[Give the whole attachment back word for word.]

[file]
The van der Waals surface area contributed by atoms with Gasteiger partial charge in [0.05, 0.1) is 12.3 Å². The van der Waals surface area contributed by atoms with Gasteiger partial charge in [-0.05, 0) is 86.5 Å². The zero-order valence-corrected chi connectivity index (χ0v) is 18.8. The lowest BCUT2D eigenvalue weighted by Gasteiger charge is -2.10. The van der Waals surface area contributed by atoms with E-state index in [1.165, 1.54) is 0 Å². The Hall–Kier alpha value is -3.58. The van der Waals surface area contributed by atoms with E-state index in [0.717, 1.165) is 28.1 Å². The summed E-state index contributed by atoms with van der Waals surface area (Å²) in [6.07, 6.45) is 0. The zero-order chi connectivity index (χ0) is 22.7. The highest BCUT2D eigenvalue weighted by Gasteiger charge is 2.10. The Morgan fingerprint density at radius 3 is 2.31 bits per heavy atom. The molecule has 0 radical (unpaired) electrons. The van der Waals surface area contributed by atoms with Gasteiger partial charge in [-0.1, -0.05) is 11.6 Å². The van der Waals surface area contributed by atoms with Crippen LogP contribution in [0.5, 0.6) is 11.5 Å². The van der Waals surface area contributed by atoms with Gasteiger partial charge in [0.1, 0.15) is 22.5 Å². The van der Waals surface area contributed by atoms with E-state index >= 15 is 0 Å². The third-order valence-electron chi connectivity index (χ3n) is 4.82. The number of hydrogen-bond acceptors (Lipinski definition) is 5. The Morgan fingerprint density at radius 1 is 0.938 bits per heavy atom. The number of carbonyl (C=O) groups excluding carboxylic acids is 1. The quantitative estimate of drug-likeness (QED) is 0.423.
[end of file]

The van der Waals surface area contributed by atoms with Gasteiger partial charge in [0.05, 0.1) is 12.3 Å². The van der Waals surface area contributed by atoms with Gasteiger partial charge in [-0.05, 0) is 86.5 Å². The zero-order valence-corrected chi connectivity index (χ0v) is 18.8. The lowest BCUT2D eigenvalue weighted by Gasteiger charge is -2.10. The van der Waals surface area contributed by atoms with E-state index in [1.165, 1.54) is 0 Å². The Hall–Kier alpha value is -3.58. The van der Waals surface area contributed by atoms with E-state index in [0.717, 1.165) is 28.1 Å². The summed E-state index contributed by atoms with van der Waals surface area (Å²) in [6.07, 6.45) is 0. The zero-order chi connectivity index (χ0) is 22.7. The highest BCUT2D eigenvalue weighted by Gasteiger charge is 2.10. The Morgan fingerprint density at radius 3 is 2.31 bits per heavy atom. The molecule has 0 radical (unpaired) electrons. The van der Waals surface area contributed by atoms with Gasteiger partial charge in [-0.1, -0.05) is 11.6 Å². The van der Waals surface area contributed by atoms with Crippen LogP contribution in [0.5, 0.6) is 11.5 Å². The van der Waals surface area contributed by atoms with Gasteiger partial charge in [0.1, 0.15) is 22.5 Å². The van der Waals surface area contributed by atoms with E-state index >= 15 is 0 Å². The third-order valence-electron chi connectivity index (χ3n) is 4.82. The number of hydrogen-bond acceptors (Lipinski definition) is 5. The Morgan fingerprint density at radius 1 is 0.938 bits per heavy atom. The number of carbonyl (C=O) groups excluding carboxylic acids is 1. The quantitative estimate of drug-likeness (QED) is 0.423.